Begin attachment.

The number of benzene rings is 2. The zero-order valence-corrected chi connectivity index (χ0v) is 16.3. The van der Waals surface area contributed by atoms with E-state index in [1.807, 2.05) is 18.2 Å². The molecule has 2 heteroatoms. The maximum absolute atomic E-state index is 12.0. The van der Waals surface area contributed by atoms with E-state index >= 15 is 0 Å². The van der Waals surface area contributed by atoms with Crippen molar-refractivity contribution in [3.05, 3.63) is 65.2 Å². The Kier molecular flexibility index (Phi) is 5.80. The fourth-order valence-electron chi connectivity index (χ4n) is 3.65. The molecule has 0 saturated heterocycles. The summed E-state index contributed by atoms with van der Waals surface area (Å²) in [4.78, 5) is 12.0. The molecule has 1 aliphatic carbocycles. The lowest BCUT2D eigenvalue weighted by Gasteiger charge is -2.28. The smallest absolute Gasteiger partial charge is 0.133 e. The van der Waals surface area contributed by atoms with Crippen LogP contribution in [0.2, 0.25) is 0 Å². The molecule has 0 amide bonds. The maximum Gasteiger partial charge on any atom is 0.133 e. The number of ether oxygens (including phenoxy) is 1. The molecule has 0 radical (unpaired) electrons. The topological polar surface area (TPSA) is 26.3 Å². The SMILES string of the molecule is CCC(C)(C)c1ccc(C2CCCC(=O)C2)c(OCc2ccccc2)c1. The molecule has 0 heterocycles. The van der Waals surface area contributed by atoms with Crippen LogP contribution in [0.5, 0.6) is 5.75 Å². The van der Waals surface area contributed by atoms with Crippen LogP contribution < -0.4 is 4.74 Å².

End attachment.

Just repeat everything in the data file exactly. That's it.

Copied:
The number of benzene rings is 2. The zero-order valence-corrected chi connectivity index (χ0v) is 16.3. The van der Waals surface area contributed by atoms with E-state index in [1.807, 2.05) is 18.2 Å². The molecule has 2 heteroatoms. The maximum absolute atomic E-state index is 12.0. The van der Waals surface area contributed by atoms with E-state index >= 15 is 0 Å². The van der Waals surface area contributed by atoms with Crippen molar-refractivity contribution in [3.05, 3.63) is 65.2 Å². The Kier molecular flexibility index (Phi) is 5.80. The fourth-order valence-electron chi connectivity index (χ4n) is 3.65. The molecule has 0 saturated heterocycles. The summed E-state index contributed by atoms with van der Waals surface area (Å²) in [4.78, 5) is 12.0. The molecule has 1 aliphatic carbocycles. The lowest BCUT2D eigenvalue weighted by Gasteiger charge is -2.28. The smallest absolute Gasteiger partial charge is 0.133 e. The van der Waals surface area contributed by atoms with Crippen LogP contribution in [0.2, 0.25) is 0 Å². The molecule has 0 amide bonds. The maximum Gasteiger partial charge on any atom is 0.133 e. The number of ether oxygens (including phenoxy) is 1. The molecule has 0 radical (unpaired) electrons. The topological polar surface area (TPSA) is 26.3 Å². The SMILES string of the molecule is CCC(C)(C)c1ccc(C2CCCC(=O)C2)c(OCc2ccccc2)c1. The molecule has 0 heterocycles. The van der Waals surface area contributed by atoms with Crippen LogP contribution in [0.5, 0.6) is 5.75 Å². The van der Waals surface area contributed by atoms with Crippen LogP contribution < -0.4 is 4.74 Å².